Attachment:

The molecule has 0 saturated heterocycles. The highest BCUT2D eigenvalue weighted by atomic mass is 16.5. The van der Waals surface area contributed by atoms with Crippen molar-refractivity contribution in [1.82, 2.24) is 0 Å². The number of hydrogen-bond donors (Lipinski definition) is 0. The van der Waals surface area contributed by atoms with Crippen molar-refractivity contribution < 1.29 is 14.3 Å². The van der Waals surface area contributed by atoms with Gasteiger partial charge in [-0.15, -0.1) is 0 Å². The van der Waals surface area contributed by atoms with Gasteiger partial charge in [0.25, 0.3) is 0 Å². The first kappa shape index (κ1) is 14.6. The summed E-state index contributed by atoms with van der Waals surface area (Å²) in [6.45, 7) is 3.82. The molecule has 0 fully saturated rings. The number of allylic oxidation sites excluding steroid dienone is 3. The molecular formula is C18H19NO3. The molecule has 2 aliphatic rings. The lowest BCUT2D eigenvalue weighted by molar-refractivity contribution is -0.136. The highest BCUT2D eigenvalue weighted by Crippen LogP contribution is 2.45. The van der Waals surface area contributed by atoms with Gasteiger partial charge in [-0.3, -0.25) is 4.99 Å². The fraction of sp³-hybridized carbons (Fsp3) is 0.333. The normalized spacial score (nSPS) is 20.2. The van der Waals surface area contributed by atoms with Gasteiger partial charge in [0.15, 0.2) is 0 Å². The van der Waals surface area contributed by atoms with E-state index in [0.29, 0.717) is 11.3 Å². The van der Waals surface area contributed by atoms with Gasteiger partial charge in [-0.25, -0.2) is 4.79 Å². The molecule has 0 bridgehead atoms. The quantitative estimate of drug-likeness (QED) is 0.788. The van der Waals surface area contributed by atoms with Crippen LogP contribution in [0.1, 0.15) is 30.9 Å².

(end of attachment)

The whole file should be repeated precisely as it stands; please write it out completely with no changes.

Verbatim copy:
The molecule has 0 saturated heterocycles. The highest BCUT2D eigenvalue weighted by atomic mass is 16.5. The van der Waals surface area contributed by atoms with Crippen molar-refractivity contribution in [1.82, 2.24) is 0 Å². The number of hydrogen-bond donors (Lipinski definition) is 0. The van der Waals surface area contributed by atoms with Crippen molar-refractivity contribution < 1.29 is 14.3 Å². The van der Waals surface area contributed by atoms with Gasteiger partial charge in [-0.15, -0.1) is 0 Å². The van der Waals surface area contributed by atoms with Gasteiger partial charge in [0.25, 0.3) is 0 Å². The first kappa shape index (κ1) is 14.6. The summed E-state index contributed by atoms with van der Waals surface area (Å²) in [6.45, 7) is 3.82. The molecule has 0 fully saturated rings. The number of allylic oxidation sites excluding steroid dienone is 3. The molecular formula is C18H19NO3. The molecule has 2 aliphatic rings. The lowest BCUT2D eigenvalue weighted by molar-refractivity contribution is -0.136. The highest BCUT2D eigenvalue weighted by Crippen LogP contribution is 2.45. The van der Waals surface area contributed by atoms with Gasteiger partial charge in [-0.3, -0.25) is 4.99 Å². The fraction of sp³-hybridized carbons (Fsp3) is 0.333. The normalized spacial score (nSPS) is 20.2. The van der Waals surface area contributed by atoms with Gasteiger partial charge in [0.15, 0.2) is 0 Å². The van der Waals surface area contributed by atoms with E-state index in [0.29, 0.717) is 11.3 Å². The van der Waals surface area contributed by atoms with Gasteiger partial charge in [-0.25, -0.2) is 4.79 Å². The molecule has 0 bridgehead atoms. The quantitative estimate of drug-likeness (QED) is 0.788. The van der Waals surface area contributed by atoms with Crippen LogP contribution in [0.1, 0.15) is 30.9 Å².